The Amazing Tomato


The scientific name for the tomato is Lycopersicon lycopersicum, which means, “wolf peach.” Being that a peach is a fruit, we’d like to clear up the confusion and state once and for all, the tomato is a fruit! And what an amazingly versatile and beguiling fruit she is! Firey and fierce in color, tomatoes also pack one heck of a nutritional power punch.

Here’s the lowdown on the tantalizing tomato. Technically a tomato is a fruit, since it is the ripened ovary of a plant. But in 1893 the supreme court ruled in the case of “NIX v. HEDDEN” tomatoes were to be considered vegetables. If you find this hard to believe here is a link to take you to the court ruling:NIX v. HEDDEN, 149 U.S. 304 (1893).

California Tomatoes are the
#1 Provider for All of America

It’s a fact that California produces over 95% of the tomatoes in the United States. This means California tomato growers are producing 2,000,000,000 pounds of tomatoes per week!

Lasting from May to November, California has a long growing season because the growing region stretches all the way from the Southern-most tip of California to the Northern-region of California, providing consumers with fresh field grown flavour 7 months out of the year.

California produces over 95% of the tomatoes in the US

California naturally provides just the right environment for growing tomatoes. Fertile soil, warm days and cooler nights create the perfect setting for growing flavourful tomatoes.

Health Benefits of Tomatoes

Every rule has an exception, and tomatoes are clearly that when it comes to the old saying, “If it tastes good, it must be bad for you.” Recent scientific studies have discovered that tomatoes are not only delicious and versatile, but loaded with health benefits. For instance:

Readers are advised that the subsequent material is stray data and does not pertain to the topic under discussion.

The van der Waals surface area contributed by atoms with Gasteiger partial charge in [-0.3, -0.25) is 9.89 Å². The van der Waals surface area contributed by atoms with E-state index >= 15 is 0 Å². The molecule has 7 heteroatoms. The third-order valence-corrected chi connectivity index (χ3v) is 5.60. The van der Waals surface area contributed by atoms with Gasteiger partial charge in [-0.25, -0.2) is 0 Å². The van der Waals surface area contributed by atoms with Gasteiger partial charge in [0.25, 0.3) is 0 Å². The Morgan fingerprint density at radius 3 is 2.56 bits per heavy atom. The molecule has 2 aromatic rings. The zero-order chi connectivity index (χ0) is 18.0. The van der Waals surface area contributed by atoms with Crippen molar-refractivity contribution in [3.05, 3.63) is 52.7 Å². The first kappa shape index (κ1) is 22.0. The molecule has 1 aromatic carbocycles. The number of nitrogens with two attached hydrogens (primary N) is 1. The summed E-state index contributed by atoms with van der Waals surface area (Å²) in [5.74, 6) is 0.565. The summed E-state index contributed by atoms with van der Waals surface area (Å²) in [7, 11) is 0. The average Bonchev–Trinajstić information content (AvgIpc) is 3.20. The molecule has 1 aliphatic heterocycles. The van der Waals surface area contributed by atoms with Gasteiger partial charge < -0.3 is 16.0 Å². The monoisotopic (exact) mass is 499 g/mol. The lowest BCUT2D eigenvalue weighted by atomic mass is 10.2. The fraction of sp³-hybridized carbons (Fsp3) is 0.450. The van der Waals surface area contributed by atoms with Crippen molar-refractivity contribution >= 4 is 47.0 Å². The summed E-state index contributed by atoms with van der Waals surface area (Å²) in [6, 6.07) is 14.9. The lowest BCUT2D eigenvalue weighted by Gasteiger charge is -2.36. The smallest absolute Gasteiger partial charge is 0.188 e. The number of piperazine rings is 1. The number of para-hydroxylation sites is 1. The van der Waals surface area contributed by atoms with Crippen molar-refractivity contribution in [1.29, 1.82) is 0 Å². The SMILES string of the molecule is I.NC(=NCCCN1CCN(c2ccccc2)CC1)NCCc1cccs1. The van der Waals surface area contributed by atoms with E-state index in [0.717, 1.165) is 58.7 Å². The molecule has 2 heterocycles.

Tomatoes cutBETTER THAN ONE-A-DAY: Skip the vitamin pill and start your day with a glass of tomato juice: One, four-ounce tomato supplies about one-third of the daily RDA for vitamin C, plus a little beta carotene, potassium, folic acid and other B vitamins, iron and fiber.

FIGHT CANCER, EAT A TOMATO: Lycopene, the ingredient that makes a tomato red, can also make you well. Tomatoes are packed with Lycopene, which is a potent antioxidant and has been shown to prevent cancer.

DOES IT GET ANY BETTER THAN THIS? Lycopene occurs in only a few foods besides tomatoes and since you absorb more lycopene when you eat a little fat with your tomato some olive oil or cheese isn’t such a bad thing after all. Go for it!

PIZZA TO THE RESCUE: Consuming tomatoes, tomato sauce and even pizza twice a week is associated with a slightly reduced risk of prostate cancer. Other research has shown benefits against cervical, stomach and other cancers.

GET HEALTHY! The Lycopene in cooked and processed tomatoes (sauce, paste, salsa, canned tomatoes) is more easily absorbed than in raw tomatoes. Conclusion: let the ketchup flow!

Tomato Fun Facts

  • Eating cooked tomatoes may act as a kind of internal sunscreen, according to researchers at the Universities of Manchester and Newcastle, England, by helping block UV rays.
  • You can save the seeds from hybrid tomatoes, but you won’t grow tomatoes exactly like the ones you started with. To get identical tomatoes, grow seeds from heirlooms.
  • tomatoesAccording to the USDA, Americans eat 22-24 pounds of tomatoes per person, per year. About half of that comes in the form of ketchup and tomato sauce.
  • A whopping 93% of American gardeners grow tomatoes in their yards.
  • It’s thought that tomatoes originated in Peru, where their Aztec name meant, “plump thing with a navel.”
  • The world’s largest tomato tree was grown in the experimental greenhouse at Walt Disney World Resort. It produced over 32,000 tomatoes in the first 16 months after it was planted, and holds the record for the most tomatoes in a single year, according to the Guinness Book of World Records.
  • Research shows that women with the highest intake of tomato-based foods have greater protection against heart disease.
  • Tomatoes are also a good source of potassium and vitamin C, which adds to their heart-healthy appeal.
  • Cooking tomatoes boosts their heart-healthy qualities by increasing lycopene content. Have them in spaghetti sauce, chili, or soups.

Resources via: HGTV Gardens & U.S. News & World Report